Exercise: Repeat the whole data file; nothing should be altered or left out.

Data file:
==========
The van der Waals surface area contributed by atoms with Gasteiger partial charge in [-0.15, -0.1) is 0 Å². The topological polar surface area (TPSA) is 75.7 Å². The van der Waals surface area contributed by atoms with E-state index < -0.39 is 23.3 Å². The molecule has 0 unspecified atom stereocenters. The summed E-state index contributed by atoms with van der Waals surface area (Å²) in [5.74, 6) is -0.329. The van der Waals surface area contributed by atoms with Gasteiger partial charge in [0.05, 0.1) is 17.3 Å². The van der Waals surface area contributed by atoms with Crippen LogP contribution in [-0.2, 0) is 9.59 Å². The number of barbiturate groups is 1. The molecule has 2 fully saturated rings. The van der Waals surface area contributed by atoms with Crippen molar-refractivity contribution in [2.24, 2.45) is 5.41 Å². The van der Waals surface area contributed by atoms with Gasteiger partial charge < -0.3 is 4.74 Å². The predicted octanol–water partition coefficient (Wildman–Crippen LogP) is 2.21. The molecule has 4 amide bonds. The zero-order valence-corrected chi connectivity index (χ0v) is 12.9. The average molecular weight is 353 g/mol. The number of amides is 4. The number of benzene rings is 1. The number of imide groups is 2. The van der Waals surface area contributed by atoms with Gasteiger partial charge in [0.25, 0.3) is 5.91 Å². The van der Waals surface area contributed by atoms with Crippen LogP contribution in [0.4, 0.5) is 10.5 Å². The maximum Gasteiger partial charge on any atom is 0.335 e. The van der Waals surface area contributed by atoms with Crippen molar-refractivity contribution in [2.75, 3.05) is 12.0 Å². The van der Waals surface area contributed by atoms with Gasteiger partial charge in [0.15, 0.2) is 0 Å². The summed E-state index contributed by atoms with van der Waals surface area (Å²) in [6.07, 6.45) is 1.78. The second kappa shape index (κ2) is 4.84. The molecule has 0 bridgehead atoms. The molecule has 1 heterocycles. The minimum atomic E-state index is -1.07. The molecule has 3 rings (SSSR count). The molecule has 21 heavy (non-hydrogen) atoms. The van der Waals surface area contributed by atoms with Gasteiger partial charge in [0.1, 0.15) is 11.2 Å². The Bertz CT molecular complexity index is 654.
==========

The van der Waals surface area contributed by atoms with Gasteiger partial charge in [-0.15, -0.1) is 0 Å². The topological polar surface area (TPSA) is 75.7 Å². The van der Waals surface area contributed by atoms with E-state index < -0.39 is 23.3 Å². The molecule has 0 unspecified atom stereocenters. The summed E-state index contributed by atoms with van der Waals surface area (Å²) in [5.74, 6) is -0.329. The van der Waals surface area contributed by atoms with Gasteiger partial charge in [0.05, 0.1) is 17.3 Å². The van der Waals surface area contributed by atoms with Crippen LogP contribution in [-0.2, 0) is 9.59 Å². The number of barbiturate groups is 1. The molecule has 2 fully saturated rings. The van der Waals surface area contributed by atoms with Crippen molar-refractivity contribution in [2.24, 2.45) is 5.41 Å². The van der Waals surface area contributed by atoms with Gasteiger partial charge < -0.3 is 4.74 Å². The predicted octanol–water partition coefficient (Wildman–Crippen LogP) is 2.21. The molecule has 4 amide bonds. The zero-order valence-corrected chi connectivity index (χ0v) is 12.9. The average molecular weight is 353 g/mol. The number of amides is 4. The number of benzene rings is 1. The number of imide groups is 2. The van der Waals surface area contributed by atoms with Gasteiger partial charge in [0.25, 0.3) is 5.91 Å². The van der Waals surface area contributed by atoms with Crippen LogP contribution in [0.4, 0.5) is 10.5 Å². The maximum Gasteiger partial charge on any atom is 0.335 e. The van der Waals surface area contributed by atoms with Crippen molar-refractivity contribution in [2.75, 3.05) is 12.0 Å². The van der Waals surface area contributed by atoms with Gasteiger partial charge in [0.15, 0.2) is 0 Å². The summed E-state index contributed by atoms with van der Waals surface area (Å²) in [6.07, 6.45) is 1.78. The second kappa shape index (κ2) is 4.84. The molecule has 0 bridgehead atoms. The molecule has 1 heterocycles. The minimum atomic E-state index is -1.07. The molecule has 3 rings (SSSR count). The molecule has 21 heavy (non-hydrogen) atoms. The van der Waals surface area contributed by atoms with Gasteiger partial charge in [0.1, 0.15) is 11.2 Å². The Bertz CT molecular complexity index is 654.